Depth-Control Algorithm in Voyager II

Voyager II uses the PID (proportional integral derivative) controller to implement depth control underwater. The PID controller is an instrument used in industrial control applications to regulate temperature, flow, pressure, speed and other process variables. The PID controller uses a control loop feedback mechanism to control process variables and is the most accurate and stable controller.

The source code of Depth-Control PID controller is enhanced from the PID C++ implementation byBradley Snyder by adding more parameters to meet the requirement for ROV depth control. Please refer to this link for the Depth-Control source code of Voyager II. The shared code is integrated into ROV BSP, which is a driver running on the ROV Baroque Board.

The cockpit of Voyager II, which provides the user with an interface for tuning the parameter of the Depth-Control PID controller, can be found on the system setting of the main menus. The following is the window for tuning Voyager II PID controller.

Voyager II provides PID Information Window, which provides real-time PID calculation results. This helps the user get proper PID parameters for depth control. Toggle the D Key to show / close PID Information Window, the box of which is draggable. The user can drag the box to another place. This allows the user to know the process of PID algorithm and work on better setting.

The following is the description of parameters used in Depth-Control PID controller in Voyager II.

Before explaining how to tuning the Voyager II PID controller, it is necessary to clarify two names: ESC Dead Zone and Depth Ctl Dead Zone. The ESC Dead Zone is the PWM input range in which the brushless motor is not functional. The Depth Ctl Dead zone is the space range underwater in which Voyager II thruster stops working and its unit is cm. The entire process is controlled by the Depth-Control PID controller.

Tuning the PID controller is no easy job in every domain. There is more than one way to work out the parameters for the PID controller.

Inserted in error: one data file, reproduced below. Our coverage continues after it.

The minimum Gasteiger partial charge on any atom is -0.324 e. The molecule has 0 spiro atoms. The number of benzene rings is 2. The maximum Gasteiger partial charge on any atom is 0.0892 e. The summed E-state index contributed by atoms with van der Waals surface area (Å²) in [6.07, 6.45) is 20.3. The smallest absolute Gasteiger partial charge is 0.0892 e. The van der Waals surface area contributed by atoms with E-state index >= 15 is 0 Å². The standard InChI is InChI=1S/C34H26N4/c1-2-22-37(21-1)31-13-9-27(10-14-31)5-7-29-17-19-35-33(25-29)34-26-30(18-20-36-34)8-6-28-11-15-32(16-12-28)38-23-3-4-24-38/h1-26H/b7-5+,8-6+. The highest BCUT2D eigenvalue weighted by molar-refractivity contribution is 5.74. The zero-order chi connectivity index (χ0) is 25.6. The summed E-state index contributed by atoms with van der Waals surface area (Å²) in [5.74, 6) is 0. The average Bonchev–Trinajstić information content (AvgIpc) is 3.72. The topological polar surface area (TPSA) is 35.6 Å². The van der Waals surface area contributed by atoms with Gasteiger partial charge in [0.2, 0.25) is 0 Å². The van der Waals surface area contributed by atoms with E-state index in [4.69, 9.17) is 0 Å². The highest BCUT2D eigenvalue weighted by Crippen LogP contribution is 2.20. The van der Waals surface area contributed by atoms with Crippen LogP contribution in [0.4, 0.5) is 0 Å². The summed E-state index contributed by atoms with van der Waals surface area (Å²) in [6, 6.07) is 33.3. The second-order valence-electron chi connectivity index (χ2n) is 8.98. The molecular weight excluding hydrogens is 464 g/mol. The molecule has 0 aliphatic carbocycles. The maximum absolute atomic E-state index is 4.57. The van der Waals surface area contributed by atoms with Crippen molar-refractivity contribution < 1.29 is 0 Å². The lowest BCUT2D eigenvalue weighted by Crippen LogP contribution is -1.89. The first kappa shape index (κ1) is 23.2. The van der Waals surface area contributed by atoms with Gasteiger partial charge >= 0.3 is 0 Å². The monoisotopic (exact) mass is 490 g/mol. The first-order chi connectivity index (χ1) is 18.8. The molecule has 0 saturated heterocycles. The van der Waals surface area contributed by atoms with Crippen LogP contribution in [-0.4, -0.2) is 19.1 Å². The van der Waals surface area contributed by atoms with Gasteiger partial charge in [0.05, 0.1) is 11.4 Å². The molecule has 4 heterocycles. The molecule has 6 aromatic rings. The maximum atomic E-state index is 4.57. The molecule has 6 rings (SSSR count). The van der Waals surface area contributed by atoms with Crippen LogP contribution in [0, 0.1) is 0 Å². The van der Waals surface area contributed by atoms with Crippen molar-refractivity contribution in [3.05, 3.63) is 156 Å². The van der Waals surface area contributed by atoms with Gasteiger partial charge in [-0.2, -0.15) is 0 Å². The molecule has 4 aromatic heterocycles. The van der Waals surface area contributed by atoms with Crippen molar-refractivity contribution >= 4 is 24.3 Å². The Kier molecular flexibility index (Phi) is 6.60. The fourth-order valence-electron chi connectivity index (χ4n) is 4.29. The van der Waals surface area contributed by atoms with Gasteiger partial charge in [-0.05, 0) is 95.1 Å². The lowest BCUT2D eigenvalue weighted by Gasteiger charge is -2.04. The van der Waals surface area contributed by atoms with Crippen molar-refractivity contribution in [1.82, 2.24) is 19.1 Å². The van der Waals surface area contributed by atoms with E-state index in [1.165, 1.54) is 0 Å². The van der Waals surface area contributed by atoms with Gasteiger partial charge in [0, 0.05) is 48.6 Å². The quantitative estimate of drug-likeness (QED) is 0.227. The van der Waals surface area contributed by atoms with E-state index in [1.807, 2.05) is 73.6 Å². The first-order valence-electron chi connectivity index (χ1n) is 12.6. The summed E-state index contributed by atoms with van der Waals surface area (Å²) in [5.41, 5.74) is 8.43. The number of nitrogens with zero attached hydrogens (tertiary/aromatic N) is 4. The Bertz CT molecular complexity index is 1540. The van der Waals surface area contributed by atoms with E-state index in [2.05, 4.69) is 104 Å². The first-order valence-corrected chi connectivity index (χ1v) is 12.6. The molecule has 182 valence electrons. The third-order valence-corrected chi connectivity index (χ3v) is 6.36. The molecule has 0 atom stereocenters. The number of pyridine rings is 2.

For Voyager II PID controller model, we suggest tuning Kp first.

The Kp Value will decide the Depth Ctl Dead zone range in which Voyager II the PID controller will activate ROV thrusters.

pwm = error * kp* factor

Let’s suppose that kp is 6, the factor is 1 and the pwm input range of the ESC Dead Zone is 22.

If the error is larger than 3.7cm or smaller than -3.7cm, the pwm signal will escape the ESC Dead Zone and the ROV thruster will start functioning. Then the Depth Ctl Dead Zone is error ±3.7cm when kp is 6.

On the other hand, if ROV moves 16 cm away from the target depth. If the pwm value is 1600 and the ESC midpoint is 1500, then the PID controller will generate another 100 pwm offset value for the thruster to push the ROV back. In some thruster system, 100 pwm will generate too much thruster power and cause the ROV to move up and down within the Depth Ctl Dead Zone and even lock out of it. That is why we also define the out_max and out_min parameters.

As described above, the kp value will decide the range of Depth Ctl Dead Zone and the user can also modify the kp value by tuning the out_max/out_min to have better ROV behavior. Voyager II can extend ESC Dead Zone by means of the ROV software, which is done by thruster configuration and might be used for better behavior.

Kd is a derivate factor and should be tuned after Kp is decided.

Kd is related to how the ROV goes against the sudden force. The bigger the kd value is, the better it can withstand the in-coming force. However, if the kd value is too big, the ESC quality will be challenged. If sudden reverse rotation of the brushless motor happens, this will generate big currents that can impact the ESC and even cause it to shut down and restart.

The Kd value will also reduce the range of Depth Ctl Dead Zone since motion of the ROV will generate partial pwm value and trigger the thruster.

The Ki is an integration factor and is the last parameter to consider. The larger Ki could reduce the error between target depth and actual one when PID enter stable state. However, the integration has memory effect in which the previous behavior will affect the current PID calculation.

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